Tuesday, March 18, 2008 - The Progress & Freedom Foundation Blog

Bravo, Brenner

Economist Reuven Brenner today expertly reinforces our views on the dollar, trade, and financial markets as expressed in our "Dereliction of the Dollar" article.

Writes Brenner:

You cannot restore trust while signaling that no steps will be taken to prevent the further fall of the greenback. Capital, be it to shore up financial institutions, or buy up much-devalued U.S. assets -- in terms of some currencies, U.S. real estate has plunged by more than 40% -- will stay on the sidelines as long as the Federal Reserve and the government do not take action to fix monetary policy.

In a Financial Times op-ed the other day, Alan Greenspan says that a measure of stability will be restored when house prices stabilize, which may be accurate. But why would capital flow into real estate denominated in dollars that are still expected to plunge?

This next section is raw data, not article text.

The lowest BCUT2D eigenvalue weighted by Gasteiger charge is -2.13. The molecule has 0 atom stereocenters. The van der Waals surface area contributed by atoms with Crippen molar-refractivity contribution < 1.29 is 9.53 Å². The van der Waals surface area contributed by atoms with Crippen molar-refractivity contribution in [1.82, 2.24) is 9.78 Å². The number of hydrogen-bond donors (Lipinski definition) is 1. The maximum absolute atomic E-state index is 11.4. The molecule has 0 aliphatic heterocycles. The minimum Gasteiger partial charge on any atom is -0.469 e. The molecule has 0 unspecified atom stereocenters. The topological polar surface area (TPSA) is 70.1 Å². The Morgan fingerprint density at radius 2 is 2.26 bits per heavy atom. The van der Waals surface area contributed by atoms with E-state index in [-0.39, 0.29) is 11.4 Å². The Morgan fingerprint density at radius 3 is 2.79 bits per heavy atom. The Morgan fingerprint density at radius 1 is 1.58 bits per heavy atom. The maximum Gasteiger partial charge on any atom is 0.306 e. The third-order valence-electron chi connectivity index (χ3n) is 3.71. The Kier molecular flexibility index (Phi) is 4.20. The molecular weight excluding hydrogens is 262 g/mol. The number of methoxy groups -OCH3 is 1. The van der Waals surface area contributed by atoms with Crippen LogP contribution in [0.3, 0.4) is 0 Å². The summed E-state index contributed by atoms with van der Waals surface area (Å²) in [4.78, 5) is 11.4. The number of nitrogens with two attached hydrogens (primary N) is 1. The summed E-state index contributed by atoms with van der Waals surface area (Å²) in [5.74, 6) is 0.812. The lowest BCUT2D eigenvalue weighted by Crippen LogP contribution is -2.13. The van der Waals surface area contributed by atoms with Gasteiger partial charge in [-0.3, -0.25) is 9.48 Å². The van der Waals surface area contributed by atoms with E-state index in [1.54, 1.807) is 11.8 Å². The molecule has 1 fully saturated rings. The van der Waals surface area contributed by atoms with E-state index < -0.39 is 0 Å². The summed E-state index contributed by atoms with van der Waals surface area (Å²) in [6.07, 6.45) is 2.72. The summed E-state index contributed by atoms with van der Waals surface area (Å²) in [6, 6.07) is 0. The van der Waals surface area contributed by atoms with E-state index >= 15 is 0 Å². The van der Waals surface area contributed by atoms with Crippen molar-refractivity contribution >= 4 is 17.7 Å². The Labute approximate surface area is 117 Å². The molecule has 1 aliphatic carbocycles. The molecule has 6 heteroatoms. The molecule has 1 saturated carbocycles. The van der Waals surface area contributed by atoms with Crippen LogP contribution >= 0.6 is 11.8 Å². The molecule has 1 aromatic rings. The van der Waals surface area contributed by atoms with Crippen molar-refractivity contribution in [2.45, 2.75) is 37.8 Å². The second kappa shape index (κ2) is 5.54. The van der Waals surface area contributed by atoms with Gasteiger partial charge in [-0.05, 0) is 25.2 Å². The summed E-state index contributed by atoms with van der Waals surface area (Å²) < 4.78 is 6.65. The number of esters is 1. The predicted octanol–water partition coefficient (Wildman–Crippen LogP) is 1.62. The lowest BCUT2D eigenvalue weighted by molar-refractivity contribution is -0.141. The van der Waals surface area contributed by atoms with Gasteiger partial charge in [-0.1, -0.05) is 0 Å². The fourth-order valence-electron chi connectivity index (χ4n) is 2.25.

The view expressed on this page by former Federal Reserve Board member Robert McTeer -- that the Fed now must give priority to the liquidity crisis and neglect the dollar -- is inaccurate, too. The liquidity crisis and the stable dollar are related. The vast extension of credit since 2002 could have never happened if the Fed had sustained a stable value for the dollar. . . .

The issue isn't that "we will never have a perfect model of risk," as Mr. Greenspan appears to think. What we need is accountability, not perfection. With the proper anchor, central banks can sustain a stable value for their currency, and that is what they must be held accountable for. If they do that, even if financial institutions experiment with a wide range of innovations they cannot expand credit too much.

The weak-dollar crowd only thinks of tradeable goods on international markets, a market that plays out over months or years. They make no space in their models for constantly adjusting asset prices and the crucial real-time investment decisions that drive the economy. With a more stable dollar, for instance, Bear Stearns could easily have found the capital to cover its losses and sustain its operations. But weak-dollar uncertainty causes panic and chases investors away.

posted by Bret Swanson @ 9:05 AM | Monetary Policy